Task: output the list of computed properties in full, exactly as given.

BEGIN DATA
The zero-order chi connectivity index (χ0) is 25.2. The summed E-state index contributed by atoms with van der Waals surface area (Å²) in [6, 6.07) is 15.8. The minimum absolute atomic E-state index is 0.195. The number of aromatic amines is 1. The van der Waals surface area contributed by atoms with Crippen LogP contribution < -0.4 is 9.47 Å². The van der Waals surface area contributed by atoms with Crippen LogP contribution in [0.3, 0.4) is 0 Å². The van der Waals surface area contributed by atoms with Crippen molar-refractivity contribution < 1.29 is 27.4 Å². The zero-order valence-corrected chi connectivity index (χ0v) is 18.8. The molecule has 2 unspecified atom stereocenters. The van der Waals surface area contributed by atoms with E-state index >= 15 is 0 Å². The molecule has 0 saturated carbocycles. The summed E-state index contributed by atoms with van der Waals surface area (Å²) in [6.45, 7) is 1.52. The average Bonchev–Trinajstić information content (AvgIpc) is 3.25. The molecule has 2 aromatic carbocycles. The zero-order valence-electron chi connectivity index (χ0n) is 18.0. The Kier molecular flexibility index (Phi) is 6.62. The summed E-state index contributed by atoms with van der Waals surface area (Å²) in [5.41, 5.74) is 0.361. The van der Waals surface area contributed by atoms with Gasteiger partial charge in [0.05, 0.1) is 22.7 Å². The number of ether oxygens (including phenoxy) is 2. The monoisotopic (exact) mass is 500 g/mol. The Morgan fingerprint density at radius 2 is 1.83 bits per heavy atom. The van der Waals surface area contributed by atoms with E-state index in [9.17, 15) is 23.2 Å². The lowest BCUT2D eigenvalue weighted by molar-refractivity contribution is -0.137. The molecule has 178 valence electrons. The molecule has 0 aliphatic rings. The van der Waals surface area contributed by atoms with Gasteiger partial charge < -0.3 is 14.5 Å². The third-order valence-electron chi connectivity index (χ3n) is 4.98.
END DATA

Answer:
The zero-order chi connectivity index (χ0) is 25.2. The summed E-state index contributed by atoms with van der Waals surface area (Å²) in [6, 6.07) is 15.8. The minimum absolute atomic E-state index is 0.195. The number of aromatic amines is 1. The van der Waals surface area contributed by atoms with Crippen LogP contribution < -0.4 is 9.47 Å². The van der Waals surface area contributed by atoms with Crippen LogP contribution in [0.3, 0.4) is 0 Å². The van der Waals surface area contributed by atoms with Crippen molar-refractivity contribution < 1.29 is 27.4 Å². The zero-order valence-corrected chi connectivity index (χ0v) is 18.8. The molecule has 2 unspecified atom stereocenters. The van der Waals surface area contributed by atoms with E-state index >= 15 is 0 Å². The molecule has 0 saturated carbocycles. The summed E-state index contributed by atoms with van der Waals surface area (Å²) in [6.45, 7) is 1.52. The average Bonchev–Trinajstić information content (AvgIpc) is 3.25. The molecule has 2 aromatic carbocycles. The zero-order valence-electron chi connectivity index (χ0n) is 18.0. The Kier molecular flexibility index (Phi) is 6.62. The summed E-state index contributed by atoms with van der Waals surface area (Å²) in [5.41, 5.74) is 0.361. The van der Waals surface area contributed by atoms with Gasteiger partial charge in [0.05, 0.1) is 22.7 Å². The number of ether oxygens (including phenoxy) is 2. The monoisotopic (exact) mass is 500 g/mol. The Morgan fingerprint density at radius 2 is 1.83 bits per heavy atom. The van der Waals surface area contributed by atoms with E-state index in [9.17, 15) is 23.2 Å². The lowest BCUT2D eigenvalue weighted by molar-refractivity contribution is -0.137. The molecule has 178 valence electrons. The molecule has 0 aliphatic rings. The van der Waals surface area contributed by atoms with Gasteiger partial charge < -0.3 is 14.5 Å². The third-order valence-electron chi connectivity index (χ3n) is 4.98.